Ashampstead, Berkshire (†Oxford) C.13?
The Annunciation and the Visitation
These paintings complete the series of the Life of the Virgin/Infancy Cycle at Ashampstead. The Nativity and Annunciation to the Shepherds are already on the site, along with the later Doom.
At the left is the Annunciation, reduced to a fragmentary state now, but featuring a very interesting and unusual depiction of the dove of the Holy Ghost in dramatic profile, swooping down at the top left to touch the Virgin’s forehead. Otherwise, only Mary’s head, halo, upper torso and raised right hand are visible. She stands under an three-lobed canopy, with a glimpse of what are probably intended as pinnacled towers beyond, and there may once have been a reading-desk at the left of the scene.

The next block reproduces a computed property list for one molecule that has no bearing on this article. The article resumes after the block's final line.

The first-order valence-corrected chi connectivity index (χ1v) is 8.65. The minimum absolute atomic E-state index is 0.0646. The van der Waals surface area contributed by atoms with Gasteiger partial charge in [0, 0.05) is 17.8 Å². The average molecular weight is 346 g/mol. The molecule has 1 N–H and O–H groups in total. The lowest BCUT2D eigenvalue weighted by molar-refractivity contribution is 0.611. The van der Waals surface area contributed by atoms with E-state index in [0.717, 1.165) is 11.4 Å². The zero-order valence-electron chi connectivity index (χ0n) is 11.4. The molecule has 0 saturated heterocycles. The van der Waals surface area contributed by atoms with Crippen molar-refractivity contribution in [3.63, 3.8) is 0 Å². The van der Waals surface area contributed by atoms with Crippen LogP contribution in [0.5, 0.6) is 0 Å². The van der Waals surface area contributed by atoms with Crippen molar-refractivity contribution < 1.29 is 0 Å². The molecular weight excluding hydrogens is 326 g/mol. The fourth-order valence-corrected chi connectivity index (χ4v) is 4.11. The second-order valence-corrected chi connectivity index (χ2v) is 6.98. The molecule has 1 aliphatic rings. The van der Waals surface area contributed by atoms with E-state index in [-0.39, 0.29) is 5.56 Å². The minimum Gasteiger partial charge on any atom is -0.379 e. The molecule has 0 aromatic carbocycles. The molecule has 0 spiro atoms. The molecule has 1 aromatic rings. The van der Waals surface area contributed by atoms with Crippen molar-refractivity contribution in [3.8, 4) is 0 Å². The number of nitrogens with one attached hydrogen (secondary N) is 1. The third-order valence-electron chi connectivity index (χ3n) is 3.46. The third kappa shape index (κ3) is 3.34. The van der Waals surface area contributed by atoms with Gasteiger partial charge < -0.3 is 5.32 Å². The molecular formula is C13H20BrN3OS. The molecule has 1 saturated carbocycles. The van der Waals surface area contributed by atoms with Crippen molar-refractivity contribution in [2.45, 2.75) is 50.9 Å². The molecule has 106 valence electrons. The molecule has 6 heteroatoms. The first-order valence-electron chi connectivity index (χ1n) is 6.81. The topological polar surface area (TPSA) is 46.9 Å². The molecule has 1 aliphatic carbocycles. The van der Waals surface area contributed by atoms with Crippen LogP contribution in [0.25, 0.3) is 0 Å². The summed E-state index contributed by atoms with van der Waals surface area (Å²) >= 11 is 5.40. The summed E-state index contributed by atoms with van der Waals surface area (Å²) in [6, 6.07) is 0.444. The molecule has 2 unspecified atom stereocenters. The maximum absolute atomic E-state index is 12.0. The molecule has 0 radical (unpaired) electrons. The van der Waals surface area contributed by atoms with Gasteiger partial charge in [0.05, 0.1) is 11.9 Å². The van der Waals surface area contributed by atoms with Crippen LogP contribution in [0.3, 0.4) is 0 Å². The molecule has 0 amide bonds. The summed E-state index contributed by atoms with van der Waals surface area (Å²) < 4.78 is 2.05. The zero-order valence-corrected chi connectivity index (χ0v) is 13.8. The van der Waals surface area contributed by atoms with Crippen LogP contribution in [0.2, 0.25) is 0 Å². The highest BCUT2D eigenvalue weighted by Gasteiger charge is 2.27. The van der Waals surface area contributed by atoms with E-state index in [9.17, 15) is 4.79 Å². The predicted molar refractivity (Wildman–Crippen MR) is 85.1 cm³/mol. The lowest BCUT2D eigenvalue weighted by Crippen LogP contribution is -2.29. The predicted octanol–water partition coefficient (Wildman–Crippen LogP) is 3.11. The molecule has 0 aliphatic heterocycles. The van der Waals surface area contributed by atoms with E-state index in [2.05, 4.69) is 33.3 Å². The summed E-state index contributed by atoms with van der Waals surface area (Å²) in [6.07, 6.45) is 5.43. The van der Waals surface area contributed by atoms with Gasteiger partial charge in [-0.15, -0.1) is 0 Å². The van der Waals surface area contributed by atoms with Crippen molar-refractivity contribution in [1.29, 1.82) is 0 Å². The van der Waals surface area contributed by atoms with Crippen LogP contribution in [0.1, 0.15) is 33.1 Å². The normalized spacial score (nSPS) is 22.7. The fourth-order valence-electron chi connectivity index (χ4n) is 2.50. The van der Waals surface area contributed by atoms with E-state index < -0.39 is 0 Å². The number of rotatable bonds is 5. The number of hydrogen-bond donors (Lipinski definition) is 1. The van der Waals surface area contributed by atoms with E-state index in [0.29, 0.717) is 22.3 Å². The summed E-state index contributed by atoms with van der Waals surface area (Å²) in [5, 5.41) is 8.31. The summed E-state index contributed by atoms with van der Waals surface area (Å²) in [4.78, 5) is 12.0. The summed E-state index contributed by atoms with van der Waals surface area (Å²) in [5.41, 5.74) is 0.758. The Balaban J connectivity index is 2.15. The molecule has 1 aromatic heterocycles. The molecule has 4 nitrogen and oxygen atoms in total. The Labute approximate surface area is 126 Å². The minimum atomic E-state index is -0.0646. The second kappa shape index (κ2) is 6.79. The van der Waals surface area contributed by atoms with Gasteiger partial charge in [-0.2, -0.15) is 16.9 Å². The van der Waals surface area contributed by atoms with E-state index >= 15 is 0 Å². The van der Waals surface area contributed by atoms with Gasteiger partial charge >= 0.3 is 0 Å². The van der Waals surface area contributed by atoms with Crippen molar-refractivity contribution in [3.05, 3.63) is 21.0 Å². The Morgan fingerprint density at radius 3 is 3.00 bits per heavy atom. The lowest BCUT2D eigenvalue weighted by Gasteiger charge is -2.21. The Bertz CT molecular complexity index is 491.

Immediately to the right of the Annunciation and shown at the right here, is a Visitation in much better condition. As so often with this subject, it is difficult to be sure about the identity of the two figures, but Mary herself may be the slightly taller figure on the right, being greeted tenderly by her cousin Elizabeth, as at Dale Abbey.
The two women stand in a curtained alcove, with curtains drawn back, under a tripartite canopy, again with towers surmounting it, and a building beyond. Stylistically, the blend of ‘naturalistic’ and ceremonial presentation of the subject is one often found in English paintings of the Visitation.
As with all the 13th century work at Ashampstead, the quality of the paintings is high, and there are suggestions about possible reasons for this on the page dealing with the Nativity sequence. It is a pity that the Annunciation is so badly damaged, because I suspect that it might originally have been the most accomplished painting of all.
Website for St Clement’s, Ashampstead